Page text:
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How Bradley Cooper Got in Shape for American Sniper

Getting lean and ripped, or fat and doughy every now and then is nothing unusual for Hollywood stars. Remember how Chris Pratt went from being a chunky comedian to the chiseled hero in the Guardians of the Galaxy, and how Tom Hanks went from being doughy to lean and ripped in Castaway? When Hollywood heartthrob Bradley Cooper signed up to play a go-getter American Navy Seal in the movie American Sniper, based on the autobiography of celebrated war hero Chris Kyle, he knew just what it would take physically to be the character he was playing. Frankly, he did justice to the role in every way possible. The film American Sniper was a huge success, simply because the protagonist, Chris Kyle, stands for the best American values, which though occasionally misguided, are still loved and cherished. Another reason for the film's huge success was the larger-than-life depiction of a Navy Seal by Cooper, who has never previously been cast in such a role.

Preparation for the Movie

For Cooper, preparation for this movie was nothing short of climbing Everest. If you have ever picked up a dumbbell in the hopes of gaining 10 pounds of muscle, you will appreciate the stamina, strength and resolve it takes to gain about 40 pounds of it. That is exactly what Cooper did. He trained, and he trained, working himself to the max, in an attempt to gain this considerable amount of bulk in a short span of time. The amount of dedication that went into his preparations can only be conjectured by the fact that he become a lot bigger in just 10 weeks. This amounted to an epic transformation, backed up by very rigorous discipline guided by celebrity trainer Jason Walsh.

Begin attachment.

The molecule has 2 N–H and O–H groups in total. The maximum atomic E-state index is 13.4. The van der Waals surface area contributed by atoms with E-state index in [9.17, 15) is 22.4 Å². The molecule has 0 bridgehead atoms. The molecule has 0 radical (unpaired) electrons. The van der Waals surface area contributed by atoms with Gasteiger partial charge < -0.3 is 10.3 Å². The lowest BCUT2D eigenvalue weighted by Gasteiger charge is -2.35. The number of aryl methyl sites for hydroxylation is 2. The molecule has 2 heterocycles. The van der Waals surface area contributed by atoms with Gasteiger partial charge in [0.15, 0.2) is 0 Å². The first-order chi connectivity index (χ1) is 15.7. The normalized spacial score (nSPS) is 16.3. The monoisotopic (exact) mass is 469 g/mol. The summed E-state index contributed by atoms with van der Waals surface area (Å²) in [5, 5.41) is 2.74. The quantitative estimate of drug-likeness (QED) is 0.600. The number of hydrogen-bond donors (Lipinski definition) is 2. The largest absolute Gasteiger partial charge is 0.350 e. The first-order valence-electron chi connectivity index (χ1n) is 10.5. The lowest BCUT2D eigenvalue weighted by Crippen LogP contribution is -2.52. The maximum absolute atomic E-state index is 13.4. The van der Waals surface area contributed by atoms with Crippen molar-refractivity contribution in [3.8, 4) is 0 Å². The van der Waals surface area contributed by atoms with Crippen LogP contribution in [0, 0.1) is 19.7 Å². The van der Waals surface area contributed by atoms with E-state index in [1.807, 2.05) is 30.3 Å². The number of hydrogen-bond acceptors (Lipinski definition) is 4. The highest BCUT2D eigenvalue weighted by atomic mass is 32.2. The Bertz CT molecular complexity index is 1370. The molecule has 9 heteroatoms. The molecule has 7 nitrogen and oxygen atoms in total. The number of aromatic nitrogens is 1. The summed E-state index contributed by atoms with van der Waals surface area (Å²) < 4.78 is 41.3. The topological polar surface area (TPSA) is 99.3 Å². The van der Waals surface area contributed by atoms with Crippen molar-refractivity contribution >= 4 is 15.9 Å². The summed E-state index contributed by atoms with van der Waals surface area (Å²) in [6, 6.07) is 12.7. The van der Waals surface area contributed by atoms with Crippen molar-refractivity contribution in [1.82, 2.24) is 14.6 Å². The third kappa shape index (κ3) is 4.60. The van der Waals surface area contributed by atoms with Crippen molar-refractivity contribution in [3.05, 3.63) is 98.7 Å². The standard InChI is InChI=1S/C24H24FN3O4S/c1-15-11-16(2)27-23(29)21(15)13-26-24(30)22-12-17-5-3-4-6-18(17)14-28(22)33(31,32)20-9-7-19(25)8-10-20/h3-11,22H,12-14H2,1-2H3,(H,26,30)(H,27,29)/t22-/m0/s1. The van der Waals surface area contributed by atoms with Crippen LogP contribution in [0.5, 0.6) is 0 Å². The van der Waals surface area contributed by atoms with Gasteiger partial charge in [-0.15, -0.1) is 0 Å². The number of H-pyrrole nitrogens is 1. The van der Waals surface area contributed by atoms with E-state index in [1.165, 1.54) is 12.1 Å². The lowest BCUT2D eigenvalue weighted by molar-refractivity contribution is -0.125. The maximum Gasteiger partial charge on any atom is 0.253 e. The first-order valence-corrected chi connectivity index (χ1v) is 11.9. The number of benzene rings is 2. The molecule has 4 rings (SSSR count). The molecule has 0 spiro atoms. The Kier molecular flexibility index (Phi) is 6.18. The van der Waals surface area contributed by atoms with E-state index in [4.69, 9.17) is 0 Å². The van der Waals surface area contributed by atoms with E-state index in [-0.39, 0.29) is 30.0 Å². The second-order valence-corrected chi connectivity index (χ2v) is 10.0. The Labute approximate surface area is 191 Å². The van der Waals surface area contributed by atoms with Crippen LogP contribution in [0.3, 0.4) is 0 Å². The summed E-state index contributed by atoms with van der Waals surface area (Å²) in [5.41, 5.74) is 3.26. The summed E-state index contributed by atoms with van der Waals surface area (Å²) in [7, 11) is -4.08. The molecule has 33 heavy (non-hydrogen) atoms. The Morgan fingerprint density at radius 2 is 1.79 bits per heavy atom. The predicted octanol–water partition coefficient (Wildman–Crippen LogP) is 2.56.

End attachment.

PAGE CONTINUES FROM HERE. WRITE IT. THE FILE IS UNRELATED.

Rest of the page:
When Cooper first met Walsh, he had back and shoulder injuries, which prevented him from immediately lifting any weights. The exercise regimen that Walsh designed for Cooper was nothing short of a Navy Seals workout. Cooper trained twice every day, but before they could begin, Walsh gave his client some corrective movements to help with the shoulder and back problems. The first workout of the day began at 5 in the morning, where Cooper would start with structural exercises, including squats and deadlifts. The second session would be in the afternoon, where Cooper trained in traditional muscle building exercises. This combination was absolutely vital for Cooper to convincingly play the role of Chris Kyle.

Fitness and Nutrition

No fitness routine can be complete without the proper nutrition to back it up. Since Cooper had an enormous amount of bulk to gain in only 10 weeks, he had to up his caloric intake accordingly. His everyday intake increased to 6,000 calories, which shook his body to the core. In an interview, he confessed that his body went into shock when he began eating that much. Since his workouts were draining him, he needed the extra calories to recover and gain the bulk quickly. From granola bars to smoothies made with full fat milk and cream, to coconut milk, Cooper's diet was just radically different from what he used to eat. He did manage to deal with these changes gracefully, though, and the results were simply astounding.